Many were the days when a new album dropped, and I’d be there—early—just as the clerk began stocking the record bins. With the new disc or cassette (or even 8-Track) secured, I’d hang out a little longer, snooping through the import bins or the bargain bins, hoping to mine gold by discovering an album by a great unknown band or singer. The imports were usually those late 1970s and early 1980s British heavy metal bands that I’d read about in the music magazines. This is how I discovered Iron Maiden and Saxon and Motorhead and Tygers of Pan Tang. I lived and breathed metal in those days. Still do.

Sometimes, I’d hang out in the pop music department, over with the Duran Duran or Adam and the Ants albums. Why? Because that’s where the girls were found. I didn’t care for that sort of music, but I knew enough about it to hold a conversation with a pretty girl or two.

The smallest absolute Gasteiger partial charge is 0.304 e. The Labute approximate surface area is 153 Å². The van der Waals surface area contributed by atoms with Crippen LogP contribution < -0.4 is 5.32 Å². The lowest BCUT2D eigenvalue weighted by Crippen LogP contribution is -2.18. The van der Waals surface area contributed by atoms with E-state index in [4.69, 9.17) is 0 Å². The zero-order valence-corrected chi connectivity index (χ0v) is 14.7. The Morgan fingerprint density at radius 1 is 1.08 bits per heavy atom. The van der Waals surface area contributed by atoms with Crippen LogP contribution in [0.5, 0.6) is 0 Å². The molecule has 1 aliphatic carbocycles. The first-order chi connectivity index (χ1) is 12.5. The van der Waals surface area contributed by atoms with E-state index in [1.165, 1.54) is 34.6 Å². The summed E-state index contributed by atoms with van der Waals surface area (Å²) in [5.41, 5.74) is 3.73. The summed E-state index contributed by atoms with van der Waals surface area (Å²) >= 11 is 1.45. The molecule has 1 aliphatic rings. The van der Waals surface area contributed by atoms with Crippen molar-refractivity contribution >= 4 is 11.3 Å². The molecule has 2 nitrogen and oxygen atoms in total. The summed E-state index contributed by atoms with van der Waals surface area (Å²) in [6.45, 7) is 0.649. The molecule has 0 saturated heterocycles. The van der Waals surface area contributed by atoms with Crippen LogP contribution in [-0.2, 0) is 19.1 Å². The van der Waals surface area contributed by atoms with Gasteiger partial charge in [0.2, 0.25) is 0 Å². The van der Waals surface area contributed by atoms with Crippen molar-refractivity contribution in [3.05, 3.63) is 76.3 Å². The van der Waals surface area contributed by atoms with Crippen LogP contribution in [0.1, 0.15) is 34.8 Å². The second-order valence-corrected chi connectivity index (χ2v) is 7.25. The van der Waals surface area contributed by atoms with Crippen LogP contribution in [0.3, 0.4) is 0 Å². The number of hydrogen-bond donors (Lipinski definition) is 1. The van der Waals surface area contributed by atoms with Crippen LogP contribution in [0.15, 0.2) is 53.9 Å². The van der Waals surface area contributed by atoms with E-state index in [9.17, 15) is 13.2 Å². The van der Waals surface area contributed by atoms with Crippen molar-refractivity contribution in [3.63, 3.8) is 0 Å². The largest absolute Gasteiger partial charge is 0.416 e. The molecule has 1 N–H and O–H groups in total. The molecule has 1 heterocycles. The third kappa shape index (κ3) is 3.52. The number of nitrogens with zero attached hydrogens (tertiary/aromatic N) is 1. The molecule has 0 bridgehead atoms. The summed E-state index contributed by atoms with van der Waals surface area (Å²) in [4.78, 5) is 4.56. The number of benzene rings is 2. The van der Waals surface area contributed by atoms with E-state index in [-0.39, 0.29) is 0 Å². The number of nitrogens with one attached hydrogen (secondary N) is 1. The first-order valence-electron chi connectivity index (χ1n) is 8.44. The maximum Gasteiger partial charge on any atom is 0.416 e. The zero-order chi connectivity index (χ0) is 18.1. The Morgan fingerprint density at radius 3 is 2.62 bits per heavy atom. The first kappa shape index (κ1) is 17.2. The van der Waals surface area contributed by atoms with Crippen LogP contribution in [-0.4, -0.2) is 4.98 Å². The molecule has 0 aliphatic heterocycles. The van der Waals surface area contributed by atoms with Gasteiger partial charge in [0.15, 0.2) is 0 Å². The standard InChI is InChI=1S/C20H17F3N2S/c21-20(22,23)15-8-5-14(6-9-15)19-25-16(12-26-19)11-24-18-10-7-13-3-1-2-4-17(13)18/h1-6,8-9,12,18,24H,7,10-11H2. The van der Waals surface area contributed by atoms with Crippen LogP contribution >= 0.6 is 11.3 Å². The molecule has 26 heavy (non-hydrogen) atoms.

Record stores weren’t just for the young, either. I remember many a visit including my mother or father (and even grandparents), who had their own record collections to build upon. They enjoyed country music and rock-n-roll oldies from the 1950s and 1960s. I now possess many of those same albums. I also own CDs from Duran Duran and Adam and the Ants. It all comes back to memories tied to these wonderful stores and to the people who shared this same journey. Back to a time when life didn’t feel too busy or complicated.

Kids today, they’ll never know the joys of the record store, of the people and the culture that sprang from it across many generations. They have it easier, kids today. They can get anything they want simply by pointing and clicking on their smart phone or computer or tablet. But here’s the truth: something always gets lost when life becomes too easy. For many of us, that something is the record store. Gone but never forgotten.

 

Karolina Protsenko – Violin and Piano! Just WOW!